Season of Creation – 1 September to 4 October 2021

Each year, from 1 September, the Season of Creation, to 4 October, St Francis of Assisi Day, many Anglicans use the Season of Creation – also known as  Creation Time –  to pray and celebrate with creation, focus on the story of Earth, and commit to a ministry of healing Earth.

The theme for this year’s  Season of  Creation is “Oikos- a home for all”. Oikos is a Greek
word meaning ‘house’ or ‘home’.

Season of Creation is a time to renew our relationship with our Creator and all creation through celebration, conversion, and commitment. It is an annual ecumenical season where we pray and act together as a Christian family for our common home.

Through this theme, we celebrate the integral web of relationships that sustain the well-being of the Earth.

Two Important Environmental Summits

This year the Season of Creation takes place right before two important environmental summits.

In October the UN Biodiversity Conference will take place in China where world leaders will have the opportunity to set meaningful and robust targets to protect our common home.  In November, at the 26th UN Climate Change Conference (COP26), countries will announce their plans to meet the goals of the historic Paris climate agreement.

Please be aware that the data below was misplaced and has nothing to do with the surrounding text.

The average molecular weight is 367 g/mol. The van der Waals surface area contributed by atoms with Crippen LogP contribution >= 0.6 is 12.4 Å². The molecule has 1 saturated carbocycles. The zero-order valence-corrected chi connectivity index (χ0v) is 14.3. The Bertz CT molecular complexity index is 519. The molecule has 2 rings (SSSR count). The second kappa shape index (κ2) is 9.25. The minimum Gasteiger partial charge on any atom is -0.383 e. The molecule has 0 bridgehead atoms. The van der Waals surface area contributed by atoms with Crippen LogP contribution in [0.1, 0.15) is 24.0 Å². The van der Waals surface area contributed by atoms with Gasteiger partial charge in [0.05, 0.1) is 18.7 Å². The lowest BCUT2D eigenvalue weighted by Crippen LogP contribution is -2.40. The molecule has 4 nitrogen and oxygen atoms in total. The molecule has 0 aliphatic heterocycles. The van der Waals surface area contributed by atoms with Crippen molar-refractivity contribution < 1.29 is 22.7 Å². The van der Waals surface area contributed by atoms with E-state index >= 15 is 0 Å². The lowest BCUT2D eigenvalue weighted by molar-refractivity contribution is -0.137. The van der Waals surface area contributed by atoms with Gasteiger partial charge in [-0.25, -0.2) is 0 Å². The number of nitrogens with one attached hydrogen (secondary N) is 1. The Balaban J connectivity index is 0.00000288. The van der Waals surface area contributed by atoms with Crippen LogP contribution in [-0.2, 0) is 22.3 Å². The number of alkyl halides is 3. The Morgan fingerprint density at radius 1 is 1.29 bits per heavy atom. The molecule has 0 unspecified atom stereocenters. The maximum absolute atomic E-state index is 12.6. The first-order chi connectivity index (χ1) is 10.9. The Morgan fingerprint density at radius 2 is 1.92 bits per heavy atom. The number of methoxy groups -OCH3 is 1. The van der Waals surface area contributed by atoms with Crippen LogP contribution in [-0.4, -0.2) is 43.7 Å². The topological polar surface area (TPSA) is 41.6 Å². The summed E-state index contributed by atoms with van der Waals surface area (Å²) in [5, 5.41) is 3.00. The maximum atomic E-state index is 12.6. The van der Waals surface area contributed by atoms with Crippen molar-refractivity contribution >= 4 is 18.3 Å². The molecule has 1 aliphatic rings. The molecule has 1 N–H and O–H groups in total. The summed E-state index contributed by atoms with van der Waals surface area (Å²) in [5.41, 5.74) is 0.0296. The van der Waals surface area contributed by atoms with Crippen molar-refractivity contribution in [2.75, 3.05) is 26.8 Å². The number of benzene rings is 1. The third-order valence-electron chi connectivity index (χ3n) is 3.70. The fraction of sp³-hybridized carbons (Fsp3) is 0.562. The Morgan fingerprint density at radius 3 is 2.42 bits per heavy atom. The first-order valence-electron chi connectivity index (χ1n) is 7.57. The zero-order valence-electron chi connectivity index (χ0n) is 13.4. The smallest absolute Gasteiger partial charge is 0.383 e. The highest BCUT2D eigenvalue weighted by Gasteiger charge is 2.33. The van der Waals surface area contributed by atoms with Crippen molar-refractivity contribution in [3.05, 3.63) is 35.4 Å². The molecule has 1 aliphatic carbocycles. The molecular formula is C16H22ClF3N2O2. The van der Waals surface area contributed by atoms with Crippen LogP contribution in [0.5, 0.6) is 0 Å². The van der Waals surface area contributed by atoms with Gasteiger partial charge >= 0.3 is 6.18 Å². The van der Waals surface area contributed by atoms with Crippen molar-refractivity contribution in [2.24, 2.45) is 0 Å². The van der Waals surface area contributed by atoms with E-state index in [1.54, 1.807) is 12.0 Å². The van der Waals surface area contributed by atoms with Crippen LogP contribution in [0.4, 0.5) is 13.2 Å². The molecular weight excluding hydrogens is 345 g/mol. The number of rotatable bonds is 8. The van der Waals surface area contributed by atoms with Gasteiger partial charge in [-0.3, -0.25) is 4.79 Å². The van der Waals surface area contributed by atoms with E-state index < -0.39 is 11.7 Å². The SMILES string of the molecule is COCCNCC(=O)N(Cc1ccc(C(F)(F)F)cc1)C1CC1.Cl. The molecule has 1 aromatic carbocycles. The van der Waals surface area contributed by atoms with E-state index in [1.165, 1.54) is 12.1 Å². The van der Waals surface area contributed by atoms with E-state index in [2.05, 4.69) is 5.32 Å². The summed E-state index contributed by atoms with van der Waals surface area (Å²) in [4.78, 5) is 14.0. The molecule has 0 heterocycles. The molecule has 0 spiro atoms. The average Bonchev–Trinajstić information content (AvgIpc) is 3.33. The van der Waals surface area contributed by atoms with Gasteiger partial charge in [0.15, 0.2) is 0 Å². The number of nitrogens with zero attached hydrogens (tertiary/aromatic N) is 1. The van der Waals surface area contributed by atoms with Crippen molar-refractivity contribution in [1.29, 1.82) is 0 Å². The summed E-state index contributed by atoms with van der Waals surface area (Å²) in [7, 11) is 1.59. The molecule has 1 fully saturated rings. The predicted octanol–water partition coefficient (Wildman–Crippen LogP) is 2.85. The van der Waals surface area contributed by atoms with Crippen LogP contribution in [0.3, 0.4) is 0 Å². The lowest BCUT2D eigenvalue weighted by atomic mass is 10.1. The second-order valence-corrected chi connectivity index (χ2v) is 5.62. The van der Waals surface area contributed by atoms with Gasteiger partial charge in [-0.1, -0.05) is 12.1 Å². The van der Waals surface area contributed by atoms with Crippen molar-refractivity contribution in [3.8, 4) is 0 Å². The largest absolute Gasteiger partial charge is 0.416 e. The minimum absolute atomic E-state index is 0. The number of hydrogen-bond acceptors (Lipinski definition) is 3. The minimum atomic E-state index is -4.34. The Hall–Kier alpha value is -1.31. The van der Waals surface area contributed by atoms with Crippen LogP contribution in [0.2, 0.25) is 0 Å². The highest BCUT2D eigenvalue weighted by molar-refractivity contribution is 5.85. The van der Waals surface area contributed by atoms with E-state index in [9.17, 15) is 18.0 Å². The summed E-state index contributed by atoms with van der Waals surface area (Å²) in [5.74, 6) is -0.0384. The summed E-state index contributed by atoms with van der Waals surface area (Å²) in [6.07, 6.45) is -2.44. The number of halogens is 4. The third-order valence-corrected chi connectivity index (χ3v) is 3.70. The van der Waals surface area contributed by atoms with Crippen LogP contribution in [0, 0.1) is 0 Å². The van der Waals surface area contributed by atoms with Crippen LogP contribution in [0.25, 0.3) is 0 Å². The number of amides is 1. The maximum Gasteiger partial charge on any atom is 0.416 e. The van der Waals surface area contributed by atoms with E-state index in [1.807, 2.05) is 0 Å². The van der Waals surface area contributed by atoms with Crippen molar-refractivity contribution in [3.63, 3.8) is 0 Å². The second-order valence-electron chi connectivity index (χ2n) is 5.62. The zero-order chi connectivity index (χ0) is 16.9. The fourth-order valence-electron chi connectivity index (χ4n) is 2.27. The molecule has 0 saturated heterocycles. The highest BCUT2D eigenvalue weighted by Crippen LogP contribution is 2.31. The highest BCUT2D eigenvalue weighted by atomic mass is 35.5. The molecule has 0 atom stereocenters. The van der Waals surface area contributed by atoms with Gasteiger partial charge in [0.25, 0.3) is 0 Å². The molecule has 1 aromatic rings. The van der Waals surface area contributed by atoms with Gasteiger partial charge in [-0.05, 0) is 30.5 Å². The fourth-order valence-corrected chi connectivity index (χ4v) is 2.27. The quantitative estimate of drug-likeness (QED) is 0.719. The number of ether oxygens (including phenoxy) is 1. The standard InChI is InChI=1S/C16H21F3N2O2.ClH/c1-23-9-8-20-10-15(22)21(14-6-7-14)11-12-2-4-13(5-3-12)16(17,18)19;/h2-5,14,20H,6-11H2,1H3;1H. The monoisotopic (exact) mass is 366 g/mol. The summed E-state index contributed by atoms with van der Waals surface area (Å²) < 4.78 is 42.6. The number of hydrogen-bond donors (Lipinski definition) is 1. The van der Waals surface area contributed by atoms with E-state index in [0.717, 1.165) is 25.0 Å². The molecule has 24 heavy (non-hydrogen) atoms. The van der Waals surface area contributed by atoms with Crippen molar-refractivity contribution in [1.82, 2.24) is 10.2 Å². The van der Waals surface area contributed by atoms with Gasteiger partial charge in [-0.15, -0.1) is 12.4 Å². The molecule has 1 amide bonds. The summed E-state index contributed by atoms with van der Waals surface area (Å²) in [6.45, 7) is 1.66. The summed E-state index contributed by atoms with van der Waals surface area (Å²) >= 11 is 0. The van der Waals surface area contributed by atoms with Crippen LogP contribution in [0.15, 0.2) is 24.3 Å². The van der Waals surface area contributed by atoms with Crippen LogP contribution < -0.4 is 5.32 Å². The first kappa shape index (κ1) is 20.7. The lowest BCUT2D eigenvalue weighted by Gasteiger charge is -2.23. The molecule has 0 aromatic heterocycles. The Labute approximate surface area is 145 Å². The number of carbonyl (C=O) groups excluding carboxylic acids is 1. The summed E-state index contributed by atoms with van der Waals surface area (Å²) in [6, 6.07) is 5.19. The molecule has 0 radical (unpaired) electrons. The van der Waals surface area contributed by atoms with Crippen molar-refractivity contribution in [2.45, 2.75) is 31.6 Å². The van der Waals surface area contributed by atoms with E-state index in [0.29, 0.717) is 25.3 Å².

World Day of Prayer for Creation Service 2021 St Pauls

Here are some Season of Creation Resources

What is the Season of Creation?

Christianity and Climate Change Online Course

Do a six week online training course with Dr Katherine Hayhoe – Christianity and climate change

For more information and registration

Earthkeeping: Creation Care in Global Mission

Watch the Plenary talk given by Rev. Dr. Margaret Bullitt-Jonas at the 2021 Global Mission Conference, “Earthkeeping: Creation Care in Global Mission” hosted by the Global Episcopal Mission Network (GEMN), April 22-24, 2021.

 

Calls to Stop Drilling in Namibia

Speak up for those who have no voice, for justice of all who are dispossessed.
Proverbs 31:8

The drilling threatens the Okavango Delta which is a World Heritage and Ramsar Wetland
Site, a key biodiversity area and one of the seven natural wonders of Africa. The region is
home to the largest remaining population of African elephants, 400 species of birds and is a
sanctuary for many other animals.

The oil exploration violates the rights of the San people under the UN Declaration on the
Rights of Indigenous people.

Drilling operations threaten to pollute water sources. Water is a scarce and precious
commodity in Namibia, the driest country south of the Sahara

Stop oil and gas drilling in Namibia’s Kavango Basin immediately — Anglican Church